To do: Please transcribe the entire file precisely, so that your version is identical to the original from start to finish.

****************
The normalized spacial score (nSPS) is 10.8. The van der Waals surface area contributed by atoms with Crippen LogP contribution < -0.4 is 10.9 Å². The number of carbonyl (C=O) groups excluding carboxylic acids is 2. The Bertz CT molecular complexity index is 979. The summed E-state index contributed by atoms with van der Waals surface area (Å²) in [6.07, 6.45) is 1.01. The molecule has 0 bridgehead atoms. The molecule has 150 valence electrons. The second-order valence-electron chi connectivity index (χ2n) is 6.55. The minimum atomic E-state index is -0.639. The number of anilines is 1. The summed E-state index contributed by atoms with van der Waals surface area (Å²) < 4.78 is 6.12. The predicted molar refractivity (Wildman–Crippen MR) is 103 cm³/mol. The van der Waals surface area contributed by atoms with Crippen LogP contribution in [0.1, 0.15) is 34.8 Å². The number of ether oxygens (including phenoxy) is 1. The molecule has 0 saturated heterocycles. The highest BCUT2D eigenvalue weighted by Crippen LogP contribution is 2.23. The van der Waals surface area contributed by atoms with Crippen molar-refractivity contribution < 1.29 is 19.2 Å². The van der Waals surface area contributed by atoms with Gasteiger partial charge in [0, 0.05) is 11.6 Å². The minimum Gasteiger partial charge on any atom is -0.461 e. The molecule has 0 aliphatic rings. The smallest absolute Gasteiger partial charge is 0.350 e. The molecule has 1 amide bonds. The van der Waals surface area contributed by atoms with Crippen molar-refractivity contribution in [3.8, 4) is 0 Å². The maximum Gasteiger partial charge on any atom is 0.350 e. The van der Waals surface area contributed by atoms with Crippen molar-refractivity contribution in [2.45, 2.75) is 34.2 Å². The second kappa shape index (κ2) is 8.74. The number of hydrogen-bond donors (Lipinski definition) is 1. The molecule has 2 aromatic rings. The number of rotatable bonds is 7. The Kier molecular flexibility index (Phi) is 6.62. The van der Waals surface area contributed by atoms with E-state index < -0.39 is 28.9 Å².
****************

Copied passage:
The normalized spacial score (nSPS) is 10.8. The van der Waals surface area contributed by atoms with Crippen LogP contribution < -0.4 is 10.9 Å². The number of carbonyl (C=O) groups excluding carboxylic acids is 2. The Bertz CT molecular complexity index is 979. The summed E-state index contributed by atoms with van der Waals surface area (Å²) in [6.07, 6.45) is 1.01. The molecule has 0 bridgehead atoms. The molecule has 150 valence electrons. The second-order valence-electron chi connectivity index (χ2n) is 6.55. The minimum atomic E-state index is -0.639. The number of anilines is 1. The summed E-state index contributed by atoms with van der Waals surface area (Å²) < 4.78 is 6.12. The predicted molar refractivity (Wildman–Crippen MR) is 103 cm³/mol. The van der Waals surface area contributed by atoms with Crippen LogP contribution in [0.1, 0.15) is 34.8 Å². The number of ether oxygens (including phenoxy) is 1. The molecule has 0 saturated heterocycles. The highest BCUT2D eigenvalue weighted by Crippen LogP contribution is 2.23. The van der Waals surface area contributed by atoms with Crippen molar-refractivity contribution < 1.29 is 19.2 Å². The van der Waals surface area contributed by atoms with Gasteiger partial charge in [0, 0.05) is 11.6 Å². The minimum Gasteiger partial charge on any atom is -0.461 e. The molecule has 0 aliphatic rings. The smallest absolute Gasteiger partial charge is 0.350 e. The molecule has 1 amide bonds. The van der Waals surface area contributed by atoms with Crippen molar-refractivity contribution in [3.8, 4) is 0 Å². The maximum Gasteiger partial charge on any atom is 0.350 e. The van der Waals surface area contributed by atoms with Crippen molar-refractivity contribution in [2.45, 2.75) is 34.2 Å². The second kappa shape index (κ2) is 8.74. The number of hydrogen-bond donors (Lipinski definition) is 1. The molecule has 2 aromatic rings. The number of rotatable bonds is 7. The Kier molecular flexibility index (Phi) is 6.62. The van der Waals surface area contributed by atoms with E-state index < -0.39 is 28.9 Å².